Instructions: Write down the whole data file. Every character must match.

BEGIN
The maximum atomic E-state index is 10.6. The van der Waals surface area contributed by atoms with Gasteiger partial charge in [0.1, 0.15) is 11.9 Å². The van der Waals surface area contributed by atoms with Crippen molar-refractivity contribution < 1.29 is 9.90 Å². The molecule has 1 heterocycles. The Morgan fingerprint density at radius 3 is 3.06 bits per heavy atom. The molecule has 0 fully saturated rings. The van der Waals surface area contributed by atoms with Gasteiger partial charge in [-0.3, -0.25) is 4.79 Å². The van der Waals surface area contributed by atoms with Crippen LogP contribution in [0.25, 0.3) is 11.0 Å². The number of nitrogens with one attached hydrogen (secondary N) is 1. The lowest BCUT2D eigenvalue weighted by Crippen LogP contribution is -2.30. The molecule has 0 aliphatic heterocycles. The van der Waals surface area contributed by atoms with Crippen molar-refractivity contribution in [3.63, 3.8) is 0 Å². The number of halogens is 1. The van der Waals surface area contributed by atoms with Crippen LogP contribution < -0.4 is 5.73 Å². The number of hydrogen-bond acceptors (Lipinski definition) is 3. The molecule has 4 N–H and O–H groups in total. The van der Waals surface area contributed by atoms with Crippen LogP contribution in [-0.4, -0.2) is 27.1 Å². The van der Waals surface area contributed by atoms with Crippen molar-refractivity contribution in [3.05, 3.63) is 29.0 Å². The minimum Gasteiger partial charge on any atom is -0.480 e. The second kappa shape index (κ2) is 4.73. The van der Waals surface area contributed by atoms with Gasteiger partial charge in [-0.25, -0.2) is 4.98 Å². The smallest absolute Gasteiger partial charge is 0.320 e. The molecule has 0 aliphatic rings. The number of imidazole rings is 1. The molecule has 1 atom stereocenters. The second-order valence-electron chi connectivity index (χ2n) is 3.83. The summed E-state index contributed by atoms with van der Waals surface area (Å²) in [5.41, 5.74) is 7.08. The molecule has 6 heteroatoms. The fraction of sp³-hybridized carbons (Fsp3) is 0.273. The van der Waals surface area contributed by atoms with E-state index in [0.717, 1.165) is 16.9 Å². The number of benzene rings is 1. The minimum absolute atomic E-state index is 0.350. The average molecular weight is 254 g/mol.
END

The maximum atomic E-state index is 10.6. The van der Waals surface area contributed by atoms with Gasteiger partial charge in [0.1, 0.15) is 11.9 Å². The van der Waals surface area contributed by atoms with Crippen molar-refractivity contribution < 1.29 is 9.90 Å². The molecule has 1 heterocycles. The Morgan fingerprint density at radius 3 is 3.06 bits per heavy atom. The molecule has 0 fully saturated rings. The van der Waals surface area contributed by atoms with Gasteiger partial charge in [-0.3, -0.25) is 4.79 Å². The van der Waals surface area contributed by atoms with Crippen LogP contribution in [0.25, 0.3) is 11.0 Å². The number of nitrogens with one attached hydrogen (secondary N) is 1. The lowest BCUT2D eigenvalue weighted by Crippen LogP contribution is -2.30. The molecule has 0 aliphatic heterocycles. The van der Waals surface area contributed by atoms with Crippen molar-refractivity contribution in [3.63, 3.8) is 0 Å². The number of halogens is 1. The van der Waals surface area contributed by atoms with Crippen LogP contribution < -0.4 is 5.73 Å². The number of hydrogen-bond acceptors (Lipinski definition) is 3. The molecule has 4 N–H and O–H groups in total. The van der Waals surface area contributed by atoms with Crippen LogP contribution in [-0.4, -0.2) is 27.1 Å². The van der Waals surface area contributed by atoms with Crippen molar-refractivity contribution in [3.05, 3.63) is 29.0 Å². The minimum Gasteiger partial charge on any atom is -0.480 e. The second kappa shape index (κ2) is 4.73. The van der Waals surface area contributed by atoms with Gasteiger partial charge in [-0.25, -0.2) is 4.98 Å². The smallest absolute Gasteiger partial charge is 0.320 e. The molecule has 0 aliphatic rings. The number of imidazole rings is 1. The molecule has 1 atom stereocenters. The second-order valence-electron chi connectivity index (χ2n) is 3.83. The summed E-state index contributed by atoms with van der Waals surface area (Å²) in [5.41, 5.74) is 7.08. The molecule has 6 heteroatoms. The fraction of sp³-hybridized carbons (Fsp3) is 0.273. The van der Waals surface area contributed by atoms with E-state index in [0.717, 1.165) is 16.9 Å². The number of benzene rings is 1. The minimum absolute atomic E-state index is 0.350. The average molecular weight is 254 g/mol.